The three-way split is the MPC's first since August 2008 and underlines the challenges facing the MPC as it grapples with how to pull the economy from recession without sparking inflation. The MPC also discussed the possibility of lowering the rate it pays banks to keep reserves with it in an effort to encourage lending to the wider economy. Last week's Inflation Report from the Bank surprised markets with the strength of their forecasts for growth and inflation given that the economy is still losing jobs and lending to companies and households is weak. "Overall then, the MPC may not yet be done – much will depend on the data between now and February," said Jonathan Loynes, an economist at Capital Economics. "But any tightening of policy is still a long way off."
Mr Dale argued that increasing QE, which is designed to hand financial institutions cash by buying Government bonds, or gilts, from them, "might result in unwarranted increases in some asset prices that could prove costly to rectify." Mr Miles, who joined the MPC from Morgan Stanley, said that pumping even more money into the economy would "provide greater insurance against the downside risks to growth and inflation arising from constrained credit supply."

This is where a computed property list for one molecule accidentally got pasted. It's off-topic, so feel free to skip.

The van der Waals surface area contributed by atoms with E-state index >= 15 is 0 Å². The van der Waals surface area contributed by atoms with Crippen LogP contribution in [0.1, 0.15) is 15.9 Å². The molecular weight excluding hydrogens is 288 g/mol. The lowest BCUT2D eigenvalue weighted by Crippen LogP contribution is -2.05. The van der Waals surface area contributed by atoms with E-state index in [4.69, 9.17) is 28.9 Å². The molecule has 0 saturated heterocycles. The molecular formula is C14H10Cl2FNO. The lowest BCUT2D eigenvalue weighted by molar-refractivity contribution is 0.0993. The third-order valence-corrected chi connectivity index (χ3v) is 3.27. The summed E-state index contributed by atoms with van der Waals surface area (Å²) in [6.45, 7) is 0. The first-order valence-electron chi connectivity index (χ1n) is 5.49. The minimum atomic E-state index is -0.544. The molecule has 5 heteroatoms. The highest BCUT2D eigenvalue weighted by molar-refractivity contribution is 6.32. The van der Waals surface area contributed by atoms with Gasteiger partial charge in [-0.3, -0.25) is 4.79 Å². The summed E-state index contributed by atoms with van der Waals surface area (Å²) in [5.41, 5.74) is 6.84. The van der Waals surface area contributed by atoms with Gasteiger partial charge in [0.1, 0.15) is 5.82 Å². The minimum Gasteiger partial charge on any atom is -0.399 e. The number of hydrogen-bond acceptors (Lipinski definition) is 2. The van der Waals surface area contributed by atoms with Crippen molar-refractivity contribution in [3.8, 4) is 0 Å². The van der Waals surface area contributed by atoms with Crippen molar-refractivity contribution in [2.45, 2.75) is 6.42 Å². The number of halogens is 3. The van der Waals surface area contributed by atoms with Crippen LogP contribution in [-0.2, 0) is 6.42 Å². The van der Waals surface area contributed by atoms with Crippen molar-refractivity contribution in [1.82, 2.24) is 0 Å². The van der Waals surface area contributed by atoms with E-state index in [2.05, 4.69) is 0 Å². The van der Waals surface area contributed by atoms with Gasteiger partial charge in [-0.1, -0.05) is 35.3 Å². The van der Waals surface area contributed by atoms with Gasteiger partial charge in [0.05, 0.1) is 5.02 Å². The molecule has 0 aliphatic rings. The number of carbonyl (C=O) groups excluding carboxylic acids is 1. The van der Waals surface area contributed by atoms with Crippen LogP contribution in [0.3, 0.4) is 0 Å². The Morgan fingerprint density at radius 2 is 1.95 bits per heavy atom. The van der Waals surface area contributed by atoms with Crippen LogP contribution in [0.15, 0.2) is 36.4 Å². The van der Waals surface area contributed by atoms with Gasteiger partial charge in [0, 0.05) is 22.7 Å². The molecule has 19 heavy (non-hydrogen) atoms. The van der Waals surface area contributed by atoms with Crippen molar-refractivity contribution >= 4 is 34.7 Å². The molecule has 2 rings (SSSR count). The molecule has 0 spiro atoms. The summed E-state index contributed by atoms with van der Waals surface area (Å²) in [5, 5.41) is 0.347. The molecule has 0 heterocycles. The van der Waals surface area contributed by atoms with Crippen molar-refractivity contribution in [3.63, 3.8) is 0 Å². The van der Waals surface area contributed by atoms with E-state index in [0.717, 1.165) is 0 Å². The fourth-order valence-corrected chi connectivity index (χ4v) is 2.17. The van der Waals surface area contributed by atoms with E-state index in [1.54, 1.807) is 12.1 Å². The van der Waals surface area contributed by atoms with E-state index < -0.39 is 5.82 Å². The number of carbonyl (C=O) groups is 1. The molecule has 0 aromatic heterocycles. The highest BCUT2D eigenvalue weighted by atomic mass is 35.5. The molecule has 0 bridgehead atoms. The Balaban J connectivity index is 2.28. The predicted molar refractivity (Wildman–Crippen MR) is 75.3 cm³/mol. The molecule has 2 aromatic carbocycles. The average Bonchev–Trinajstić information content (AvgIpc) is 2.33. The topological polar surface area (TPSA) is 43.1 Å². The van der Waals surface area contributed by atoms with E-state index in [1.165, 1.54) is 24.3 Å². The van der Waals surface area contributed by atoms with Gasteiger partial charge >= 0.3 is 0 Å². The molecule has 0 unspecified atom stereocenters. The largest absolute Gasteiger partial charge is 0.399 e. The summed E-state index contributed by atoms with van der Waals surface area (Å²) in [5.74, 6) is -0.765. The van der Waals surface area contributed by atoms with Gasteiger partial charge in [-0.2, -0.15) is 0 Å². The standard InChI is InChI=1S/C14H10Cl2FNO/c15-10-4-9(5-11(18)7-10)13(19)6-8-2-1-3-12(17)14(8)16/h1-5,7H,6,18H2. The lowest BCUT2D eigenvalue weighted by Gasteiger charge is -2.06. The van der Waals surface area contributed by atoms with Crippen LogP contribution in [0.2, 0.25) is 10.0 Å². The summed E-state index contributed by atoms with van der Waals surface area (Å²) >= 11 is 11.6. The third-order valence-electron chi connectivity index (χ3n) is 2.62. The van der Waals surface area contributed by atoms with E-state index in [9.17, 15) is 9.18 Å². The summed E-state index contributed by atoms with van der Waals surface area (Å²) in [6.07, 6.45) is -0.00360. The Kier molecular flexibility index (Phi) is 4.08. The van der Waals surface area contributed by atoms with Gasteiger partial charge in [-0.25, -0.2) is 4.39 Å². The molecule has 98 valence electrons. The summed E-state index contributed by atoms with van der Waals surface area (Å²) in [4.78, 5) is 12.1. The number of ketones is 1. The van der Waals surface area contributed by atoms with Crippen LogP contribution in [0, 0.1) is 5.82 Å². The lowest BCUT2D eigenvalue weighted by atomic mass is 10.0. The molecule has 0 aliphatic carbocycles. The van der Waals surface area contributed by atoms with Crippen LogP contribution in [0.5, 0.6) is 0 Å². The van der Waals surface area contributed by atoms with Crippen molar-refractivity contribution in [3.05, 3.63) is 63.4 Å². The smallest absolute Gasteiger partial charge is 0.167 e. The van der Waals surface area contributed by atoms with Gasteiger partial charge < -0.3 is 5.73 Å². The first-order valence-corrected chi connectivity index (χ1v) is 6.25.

Pension deficits in Britain underestimated by $450 billion
Lloyds Banking Group and Royal Bank of Scotland, the state-backed lenders, are among a raft of large European companies underestimating the size of their pension deficits by a combined €300bn (£268bn, $450 billion). Lloyds' stated pension obligations are €14.2bn shy of the real size of the deficit, while RBS's are €13.3bn behind, according to research from equity research house AlphaValue. British Airways, which is pursuing a merger with Spanish airline Iberia, boasts the third highest shortfall at €10.5bn. The size of BA's pension deficit is being monitored by the airline's shareholders as Iberia has retained the right to walk away from the agreed merger pending the outcome of a triennial review at the UK carrier's pension fund.